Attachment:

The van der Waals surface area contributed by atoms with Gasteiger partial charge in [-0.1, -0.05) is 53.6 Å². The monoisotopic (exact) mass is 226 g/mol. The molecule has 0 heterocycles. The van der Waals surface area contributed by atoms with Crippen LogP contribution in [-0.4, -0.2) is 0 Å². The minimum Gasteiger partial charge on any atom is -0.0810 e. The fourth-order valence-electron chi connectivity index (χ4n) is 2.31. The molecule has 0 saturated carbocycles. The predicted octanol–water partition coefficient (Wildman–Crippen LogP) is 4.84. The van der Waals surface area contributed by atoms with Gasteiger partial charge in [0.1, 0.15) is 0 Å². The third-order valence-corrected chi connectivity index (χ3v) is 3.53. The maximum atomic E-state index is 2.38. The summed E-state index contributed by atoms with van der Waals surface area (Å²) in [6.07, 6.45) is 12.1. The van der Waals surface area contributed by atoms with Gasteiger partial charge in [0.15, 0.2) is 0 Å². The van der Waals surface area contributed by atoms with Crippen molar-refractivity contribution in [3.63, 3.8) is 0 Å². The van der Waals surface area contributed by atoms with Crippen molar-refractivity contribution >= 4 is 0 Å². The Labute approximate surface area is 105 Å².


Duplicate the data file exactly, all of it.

The van der Waals surface area contributed by atoms with Gasteiger partial charge in [-0.1, -0.05) is 53.6 Å². The monoisotopic (exact) mass is 226 g/mol. The molecule has 0 heterocycles. The van der Waals surface area contributed by atoms with Crippen LogP contribution in [-0.4, -0.2) is 0 Å². The minimum Gasteiger partial charge on any atom is -0.0810 e. The fourth-order valence-electron chi connectivity index (χ4n) is 2.31. The molecule has 0 saturated carbocycles. The predicted octanol–water partition coefficient (Wildman–Crippen LogP) is 4.84. The van der Waals surface area contributed by atoms with Gasteiger partial charge in [0.1, 0.15) is 0 Å². The third-order valence-corrected chi connectivity index (χ3v) is 3.53. The maximum atomic E-state index is 2.38. The summed E-state index contributed by atoms with van der Waals surface area (Å²) in [6.07, 6.45) is 12.1. The van der Waals surface area contributed by atoms with Gasteiger partial charge in [0.15, 0.2) is 0 Å². The van der Waals surface area contributed by atoms with Crippen molar-refractivity contribution in [3.63, 3.8) is 0 Å². The van der Waals surface area contributed by atoms with Crippen molar-refractivity contribution >= 4 is 0 Å². The Labute approximate surface area is 105 Å².